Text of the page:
Sandstone Trap Line

The Sandstone River runs parallel to the Fyfe River. Both have historically been strongholds for whio.  The government’s money for whio did not stretch to the Sandstone and DOC discovered a stoat-killed whio in the river in 2007-2008.  They were reasonably sure that that left only a single pair.

Just hatched. Photo: Kate Steffens, DOC

Trapping might prevent the complete disappearance of whio from this area and provide an expansion area for the Wangapeka and Fyfe population.  The overall aim is to secure a population of 50 whio pairs in the whole region by 2017.

Kate Steffens reports that by late 2008, the track cutting team had completed a 7 km track/trap line up the length of the Sandstone, barring all but the top section which is probably unsuitable for whio.  70 baited DOC 150s inside weka-proof wooden tunnels were deployed shortly after. Traps are being maintained at the same time as the Fyfe line.

Whio are now being reintroduced to the Sandstone through the “Whio Operation Nest Egg” program, involving collecting eggs from the wild, hatching them and raising them to release size in captivity, then re-introducing them to the wild (this aspect not funded by us).

Kate Steffens and Rick Barber (Ngati Waewae) releasing captive-raised whio into the Sandstone. Photo: Grant Harper, DOC

Juvenile Dispersal

Juvenile whio can disperse 25 km from their natal site but very little is known about this process.  Of course this can put them out of range of trapped areas.  Satellite tracking may allow some vital information to be gathered.

Whio being fitted with satellite tag. Photo: Helen Blackie

A joint DOC-Auckland University project in the Ureweras is using this technology and results show that the whio can be picked up several times per day and their location pinpointed (project co-funded only).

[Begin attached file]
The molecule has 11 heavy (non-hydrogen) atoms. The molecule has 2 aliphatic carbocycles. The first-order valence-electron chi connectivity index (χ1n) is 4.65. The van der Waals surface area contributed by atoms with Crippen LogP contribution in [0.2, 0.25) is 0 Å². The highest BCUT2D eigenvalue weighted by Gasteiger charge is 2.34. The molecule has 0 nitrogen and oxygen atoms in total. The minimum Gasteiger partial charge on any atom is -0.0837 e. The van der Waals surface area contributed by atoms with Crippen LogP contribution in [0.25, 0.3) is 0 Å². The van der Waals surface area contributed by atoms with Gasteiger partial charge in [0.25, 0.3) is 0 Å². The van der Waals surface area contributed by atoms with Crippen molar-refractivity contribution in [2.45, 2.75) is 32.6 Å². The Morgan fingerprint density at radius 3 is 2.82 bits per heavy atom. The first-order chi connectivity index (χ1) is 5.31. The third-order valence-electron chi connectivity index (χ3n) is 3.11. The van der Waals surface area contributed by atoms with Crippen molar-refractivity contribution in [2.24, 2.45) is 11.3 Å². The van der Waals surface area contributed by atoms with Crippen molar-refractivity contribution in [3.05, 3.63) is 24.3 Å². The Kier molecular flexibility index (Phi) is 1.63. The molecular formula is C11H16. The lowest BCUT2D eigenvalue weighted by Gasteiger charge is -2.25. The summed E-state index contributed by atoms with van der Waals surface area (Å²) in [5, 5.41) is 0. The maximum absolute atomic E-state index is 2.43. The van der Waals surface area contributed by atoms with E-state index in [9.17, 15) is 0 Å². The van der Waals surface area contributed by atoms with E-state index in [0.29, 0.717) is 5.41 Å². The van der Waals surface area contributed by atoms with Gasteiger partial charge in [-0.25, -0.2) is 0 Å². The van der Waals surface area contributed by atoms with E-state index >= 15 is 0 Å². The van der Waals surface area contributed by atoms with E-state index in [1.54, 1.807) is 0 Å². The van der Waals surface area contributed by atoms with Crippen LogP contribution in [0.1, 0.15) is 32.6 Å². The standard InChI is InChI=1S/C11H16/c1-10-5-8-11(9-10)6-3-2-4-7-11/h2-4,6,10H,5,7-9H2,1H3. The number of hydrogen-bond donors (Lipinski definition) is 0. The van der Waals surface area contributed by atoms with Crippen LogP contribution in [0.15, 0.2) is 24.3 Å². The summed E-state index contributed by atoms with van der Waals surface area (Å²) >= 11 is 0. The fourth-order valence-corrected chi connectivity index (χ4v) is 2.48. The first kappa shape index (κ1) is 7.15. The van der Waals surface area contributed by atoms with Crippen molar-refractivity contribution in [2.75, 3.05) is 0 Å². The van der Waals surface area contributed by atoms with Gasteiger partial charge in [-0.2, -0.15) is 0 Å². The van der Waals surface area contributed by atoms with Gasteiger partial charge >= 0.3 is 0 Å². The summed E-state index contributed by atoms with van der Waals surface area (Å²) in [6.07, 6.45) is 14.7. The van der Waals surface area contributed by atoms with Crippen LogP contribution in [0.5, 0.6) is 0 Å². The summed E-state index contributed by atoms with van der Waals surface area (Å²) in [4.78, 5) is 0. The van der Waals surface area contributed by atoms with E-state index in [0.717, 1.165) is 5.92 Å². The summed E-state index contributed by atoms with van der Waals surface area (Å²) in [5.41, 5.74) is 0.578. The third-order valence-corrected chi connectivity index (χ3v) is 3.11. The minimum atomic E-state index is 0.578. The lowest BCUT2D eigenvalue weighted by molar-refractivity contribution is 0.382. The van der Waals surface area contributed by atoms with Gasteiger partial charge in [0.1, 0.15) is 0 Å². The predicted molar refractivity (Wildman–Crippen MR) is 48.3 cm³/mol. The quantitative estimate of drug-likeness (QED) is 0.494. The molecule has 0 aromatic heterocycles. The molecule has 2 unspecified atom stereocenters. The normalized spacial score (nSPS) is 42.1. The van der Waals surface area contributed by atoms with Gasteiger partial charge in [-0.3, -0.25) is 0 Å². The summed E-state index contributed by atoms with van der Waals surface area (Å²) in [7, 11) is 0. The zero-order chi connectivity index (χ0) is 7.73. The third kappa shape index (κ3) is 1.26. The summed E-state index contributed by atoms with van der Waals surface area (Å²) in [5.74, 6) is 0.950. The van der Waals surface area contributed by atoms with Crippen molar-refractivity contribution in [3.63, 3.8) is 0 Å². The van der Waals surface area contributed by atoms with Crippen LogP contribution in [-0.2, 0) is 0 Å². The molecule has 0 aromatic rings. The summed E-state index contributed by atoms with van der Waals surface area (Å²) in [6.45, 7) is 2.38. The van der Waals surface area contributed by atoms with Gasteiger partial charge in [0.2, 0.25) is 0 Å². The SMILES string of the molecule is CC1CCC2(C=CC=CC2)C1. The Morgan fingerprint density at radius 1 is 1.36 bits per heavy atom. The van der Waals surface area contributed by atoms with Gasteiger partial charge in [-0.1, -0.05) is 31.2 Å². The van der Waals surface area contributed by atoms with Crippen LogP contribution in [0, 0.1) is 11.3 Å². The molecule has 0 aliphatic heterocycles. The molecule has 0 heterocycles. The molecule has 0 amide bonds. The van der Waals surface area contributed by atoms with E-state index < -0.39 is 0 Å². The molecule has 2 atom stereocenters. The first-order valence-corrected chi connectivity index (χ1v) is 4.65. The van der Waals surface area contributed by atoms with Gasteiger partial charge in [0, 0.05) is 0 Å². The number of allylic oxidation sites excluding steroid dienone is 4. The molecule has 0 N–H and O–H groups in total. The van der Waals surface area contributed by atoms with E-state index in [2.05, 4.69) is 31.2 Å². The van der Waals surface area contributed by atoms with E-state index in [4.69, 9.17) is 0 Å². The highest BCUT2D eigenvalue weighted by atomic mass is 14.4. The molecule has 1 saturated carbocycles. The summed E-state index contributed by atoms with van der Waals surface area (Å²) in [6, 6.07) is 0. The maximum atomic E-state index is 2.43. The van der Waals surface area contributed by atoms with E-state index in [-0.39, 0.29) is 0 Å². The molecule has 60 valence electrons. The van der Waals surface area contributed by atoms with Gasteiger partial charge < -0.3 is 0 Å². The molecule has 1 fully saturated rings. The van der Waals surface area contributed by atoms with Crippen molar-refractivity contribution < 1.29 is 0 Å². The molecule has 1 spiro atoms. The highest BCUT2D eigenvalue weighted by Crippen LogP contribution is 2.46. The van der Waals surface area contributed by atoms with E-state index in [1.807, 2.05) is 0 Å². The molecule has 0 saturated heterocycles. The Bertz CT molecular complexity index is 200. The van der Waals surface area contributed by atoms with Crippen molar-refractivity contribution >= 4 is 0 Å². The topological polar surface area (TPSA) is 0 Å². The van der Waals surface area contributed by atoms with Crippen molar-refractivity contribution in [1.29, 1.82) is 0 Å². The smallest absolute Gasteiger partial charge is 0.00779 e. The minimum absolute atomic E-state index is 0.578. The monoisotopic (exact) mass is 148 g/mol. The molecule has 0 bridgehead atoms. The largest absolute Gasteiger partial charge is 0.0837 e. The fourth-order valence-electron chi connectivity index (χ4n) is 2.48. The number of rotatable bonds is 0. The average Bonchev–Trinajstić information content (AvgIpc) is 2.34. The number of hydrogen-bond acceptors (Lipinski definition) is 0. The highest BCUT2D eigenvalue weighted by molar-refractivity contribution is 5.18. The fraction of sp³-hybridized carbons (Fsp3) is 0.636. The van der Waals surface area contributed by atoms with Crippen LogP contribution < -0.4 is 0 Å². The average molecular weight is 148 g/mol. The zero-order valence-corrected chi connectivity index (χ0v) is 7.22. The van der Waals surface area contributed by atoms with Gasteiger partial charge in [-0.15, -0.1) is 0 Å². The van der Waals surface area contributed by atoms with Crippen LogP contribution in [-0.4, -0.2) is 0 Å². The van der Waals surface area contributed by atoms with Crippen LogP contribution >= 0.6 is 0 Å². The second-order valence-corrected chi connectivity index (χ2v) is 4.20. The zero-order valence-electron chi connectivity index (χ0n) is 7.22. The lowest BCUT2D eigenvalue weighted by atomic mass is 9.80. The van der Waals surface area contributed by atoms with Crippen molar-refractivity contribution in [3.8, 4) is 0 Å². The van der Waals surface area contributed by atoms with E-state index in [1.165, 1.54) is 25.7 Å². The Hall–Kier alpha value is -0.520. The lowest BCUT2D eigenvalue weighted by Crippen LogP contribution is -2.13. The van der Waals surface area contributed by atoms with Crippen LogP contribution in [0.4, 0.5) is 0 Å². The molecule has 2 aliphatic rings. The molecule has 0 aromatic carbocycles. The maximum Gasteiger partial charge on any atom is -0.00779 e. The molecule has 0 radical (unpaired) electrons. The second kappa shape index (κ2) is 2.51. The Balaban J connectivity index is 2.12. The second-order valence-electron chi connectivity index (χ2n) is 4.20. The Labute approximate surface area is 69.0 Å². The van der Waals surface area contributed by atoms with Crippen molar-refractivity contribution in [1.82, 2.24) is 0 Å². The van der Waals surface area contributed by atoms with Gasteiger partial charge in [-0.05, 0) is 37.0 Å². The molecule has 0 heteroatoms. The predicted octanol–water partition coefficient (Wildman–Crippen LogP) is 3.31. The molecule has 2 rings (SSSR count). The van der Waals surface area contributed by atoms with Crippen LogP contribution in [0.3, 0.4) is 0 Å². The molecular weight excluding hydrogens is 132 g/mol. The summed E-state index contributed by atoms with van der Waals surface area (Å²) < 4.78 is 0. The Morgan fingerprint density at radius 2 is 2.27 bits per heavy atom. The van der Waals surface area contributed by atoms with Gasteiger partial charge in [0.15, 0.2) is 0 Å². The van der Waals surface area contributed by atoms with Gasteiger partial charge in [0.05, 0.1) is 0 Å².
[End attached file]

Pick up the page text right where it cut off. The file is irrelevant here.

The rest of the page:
Movements for one whio over two days. Line is 10.5 km. Map: Helen Blackie

Waimakariri Survey

A remnant population of whio is in upland Canterbury and the community has begun trapping to protect them.  A baseline survey of whio numbers was needed to help evaluate the success of predator control in the future and allow best deployment of the community resource.

Whio areas and traplines in the Waimakariri area. Map: Malcolm Wylie, DOC

DOC’s Malcolm Wiley organised the survey with specialist whio dogs and their handlers in summer 2011.  Whio were encountered at a lower rate than hoped for, continuing the story of an adverse future for whio.  It is possible that flooding in spring and summer made for a poor season and perhaps some birds moved to smaller side streams which were not surveyed. Based on the survey results and the sighting records for the past five years it is estimated that there are 6-12 pairs of whio in the area. The trapped areas are thought to be broadly in the right place and it is hoped that the community’s effort and commitment will allow whio to increase. Depending on money, intensified trapping and periodic future surveys are intended also.

Captive Management

Mt Bruce National Wildlife Centre has an enviable record of pumping out captive-raised birds for reintroduction to the wild.  We had an opportunity to assist with some refurbishments to benefit whio and other residents.

First up, their incubator facilities needed an update.  Manager Rosemary Vander Lee engineered an underspend, and surplus funds were used to convert two disused enclosures to ones suitable for raising of whio ducklings.  A pump to provide their favoured fast-moving water, and some landscaping to make the pens look suitably riverine made for some happy whio.

In 2008 Rosemary’s DOC team needed part-funding for a major refurbishment of their shore plover breeding facilities, to minimise outbreaks of avian pox and a nasty foot disorder.  The money was used on an insect-proof aviary, replacement of gravel substrate in the outdoor aviaries and some work to improve water flow within them.

We’ve also taken the opportunity to assist with accurate balances for weighing birds in a couple of locations.

Funded by Fauna Recovery New Zealand ($52,000).